Six am ship’s in. Time to get up. Quick tea and porridge. Explorer II radios through the instant we turn it on. Larry appears fifteen minutes later, with staff and flasks of hot drinks (Matz tea experts!) It has snowed in the night. Shop’s busy, Joe and Victoria bring us tea, having washed up and packed up – they’re catching a lift home today – quick goodbyes. Half way through visit, (pack ice having necessitated move to the boatshed landing,) the decision is taken to curtail, as that brash has moved into in to our bay and rapidly blocking access. Last hurried transactions and hugs, standing beside a well camouflaged baby weddell on the rocks. Wind is picking up; there’s a chance we may be isolated for a while. The film crew is away – we wish them Happy Birthdays for tomorrow. Lumber up through snow, admiring our new fleet of icebergs, including a new mate for our protector wedge. Helen fries up egg n’ bacon brunch and brews fresh coffee. Welcome pause in proceedings to cat ch breath. Rick responds to e-mails. Helen writes up yesterday’s long day. I sit on bunk and think. Frank Explorer II mail. Helen completes stock list. The boatshed has a fine (sometimes gunky) layer of guano and bits of packaging all over the floor; therefore inadvisable to drop anything. Several trips up and down. (Heavy boxes of cloth, and plastic bags.) Make soup from left over potato, tired celery and blue cheese. He says the best one so far. Orlova braves the brash (and see a humpback in the bay on their approach.) Passengers felt rather battered by the weather during their Palmer visit, so are quiet with us. A few parcels spice up our Post Mistress existence. Conditions threaten to crap out, so this visit is also aborted. Learn that the ship had a whip round on hearing that our Christmas post had sunk with the Explorer – we have a mysterious plastic sack-full, not to be opened until 25th! Ahhh. Meet the Orlova/Quark artist in residence, a photographer – her partner has invented a bookbinding machine, must check it out when there’s internet access. We talk about International Polar Year. She has an exhibition in Washington that she’d love to tour… Wondering if I’m missing all that stuff, this enforced separation from creativity. Prefer not to miss what I cannot have. Conditions threaten to crap out, so this visit is also aborted. Wind is rising, penguinsd are returning from their feeding swims. Eyes start to prick with accumulated tiredness. Funny readjusting to absence of film crew, back to just three. Helen e-mails official figures and long overdue personal replies. Rick cooks a plain stew with chick peas and red cabbage. I pass on plums and custard, sit and stare. We talk about being here and being grateful. I take slop bucket down to landing. Ice jostles almost silently. Our new iceberg collection is magnificent, spreading into the middle distance, white on white in the flat light. Take a few pictures, but it’s more about remembering.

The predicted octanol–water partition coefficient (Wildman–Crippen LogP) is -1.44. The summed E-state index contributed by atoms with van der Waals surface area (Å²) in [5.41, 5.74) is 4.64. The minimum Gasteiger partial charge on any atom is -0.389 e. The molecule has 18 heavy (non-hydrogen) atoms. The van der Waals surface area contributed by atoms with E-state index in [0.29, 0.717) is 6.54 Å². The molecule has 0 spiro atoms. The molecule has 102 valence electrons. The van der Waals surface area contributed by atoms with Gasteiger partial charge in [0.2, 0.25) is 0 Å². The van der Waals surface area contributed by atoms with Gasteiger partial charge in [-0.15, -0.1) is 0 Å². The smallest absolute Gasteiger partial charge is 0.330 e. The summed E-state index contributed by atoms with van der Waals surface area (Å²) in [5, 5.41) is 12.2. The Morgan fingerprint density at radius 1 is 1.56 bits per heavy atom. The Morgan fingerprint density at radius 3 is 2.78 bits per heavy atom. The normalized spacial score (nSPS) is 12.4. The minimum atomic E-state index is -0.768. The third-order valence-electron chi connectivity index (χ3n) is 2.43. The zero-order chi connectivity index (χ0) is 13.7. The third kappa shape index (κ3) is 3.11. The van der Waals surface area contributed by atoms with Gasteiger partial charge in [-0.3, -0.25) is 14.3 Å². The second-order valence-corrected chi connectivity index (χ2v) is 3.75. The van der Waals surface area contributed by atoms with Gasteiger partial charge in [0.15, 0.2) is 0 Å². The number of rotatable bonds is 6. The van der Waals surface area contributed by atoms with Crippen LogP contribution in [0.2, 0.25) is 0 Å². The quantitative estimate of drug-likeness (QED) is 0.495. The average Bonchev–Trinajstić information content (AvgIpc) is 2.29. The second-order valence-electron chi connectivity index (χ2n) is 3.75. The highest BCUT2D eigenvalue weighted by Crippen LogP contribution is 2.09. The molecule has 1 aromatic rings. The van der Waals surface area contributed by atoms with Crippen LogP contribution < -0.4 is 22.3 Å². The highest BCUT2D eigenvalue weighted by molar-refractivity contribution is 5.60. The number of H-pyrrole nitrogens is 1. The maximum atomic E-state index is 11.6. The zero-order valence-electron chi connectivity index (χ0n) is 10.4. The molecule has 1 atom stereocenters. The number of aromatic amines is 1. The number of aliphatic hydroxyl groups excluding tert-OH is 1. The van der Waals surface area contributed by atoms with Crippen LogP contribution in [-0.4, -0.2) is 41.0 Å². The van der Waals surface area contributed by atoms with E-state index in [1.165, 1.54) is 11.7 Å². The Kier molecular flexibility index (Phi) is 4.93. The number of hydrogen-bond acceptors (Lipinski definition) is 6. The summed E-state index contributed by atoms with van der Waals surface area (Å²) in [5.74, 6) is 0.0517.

Helen reads out loud from some of the children’s books. I sleep, chastened.
Blink and hear snow falling. And a ship’s engine – Maryshev. Outside to find flat calm sea. Good porridge. Quick stock. Rick and crew go across for talk while we rush to be ready. Relaxed visit, fifty passengers, which does not last long. Cram in three slices of bread and butter before plodding through snow to boatshed. We’re taking it in turns to be interviewed, so I start amassing fleeces and children’s books into cardboard boxes and searching for grey caps, while Helen does the Post Mistress bit. She saves the day by coming down just in time to find the t-shirt varieties – her speciality. Interviewed cross-legged on bunk with hand-bound diary on knee. Fail to say anything sparkly or revelatory – they’ll only use it for snippets anyway. Limited moments to assemble disc of images for film crew to carry back to UK for Rachel Morgan. Rick stirs up lentil soup which hits the spot. Film crew generously lend us their satellite phone for a few minutes each – all I communicate wit h are ansa-phones, and a few fragmentary bursts with Barbie – a treasure nonetheless. As Helen has her go with technology, stamping outside on the snow, she sees a strange man (Richard actually) walk up from the landing – Endeavour had tried unsuccessfully to radio us, and so turned up to collect Rick anyway. While customary introduction is going on, Joe and Victoria capture some penguin counting on film, up at the mast colony. It’s blizzarding in my face (preferable to clogging up the lense) so I can’t see much. Doesn’t take long. Run down ready for visitor’s arrival in shop. Staff first, friendly faces and news. Some folk from Palmer Station (our nearest neighbours, eighty miles away) have come on a jolly. Lovely to meet them, especially Kim, their artist-in-residence, who made an inflatable iceberg in their bay (something I wanted to create for the launch of International Polar Year in Paris, but lacking a budget.) Desperate to talk icy art with her, simultaneously debating clothing sizes with Americans. We vow to keep in touch and swap addresses. I’m practising swing-vaulting out over the counter like a cowboy, without disturbing Helen, which amuses me (and worries Helen!) Kindly, funny Captain Oliver is going home for Christmas, and then off to supervise another ship; Goodbye and Farewell to him. Most brilliantly, Endeavour’s radio engineer smilingly arrives with his tool-box to fix our aerial. Absolutely particularly excellent as we can test communications with his ship and with Palmer too. Now we’re properly in touch with our immediate world. Hurray. Lisa, (Eareckson Trotter) another friendly face from KK trip, will be aboard Endeavour until March – it’s good to see her. Once all departed, I frank mail and discover a photo-postcard of Explorer sinking: A startling image as we have seen no newspapers or internet pictures. Because we anticipate a seven am visit, money must be counted and shop re-stocked. Rick heroically produces dinner – eve n popcorn – while Helen and I pluck garments, books and t-towels from various corners. There’s a ribbon of brash out in the Neumayer Channel. Last meal with Joe and Victoria Rockhopper; beer and tales from Outer Mongolia. Still a small amount of night sequence (lounging about reading/writing/knitting in pyjamas) to film, involving Helen lighting the Tilley lamp. Joe shoots inside and outside. A long, long day. Please turn the music off.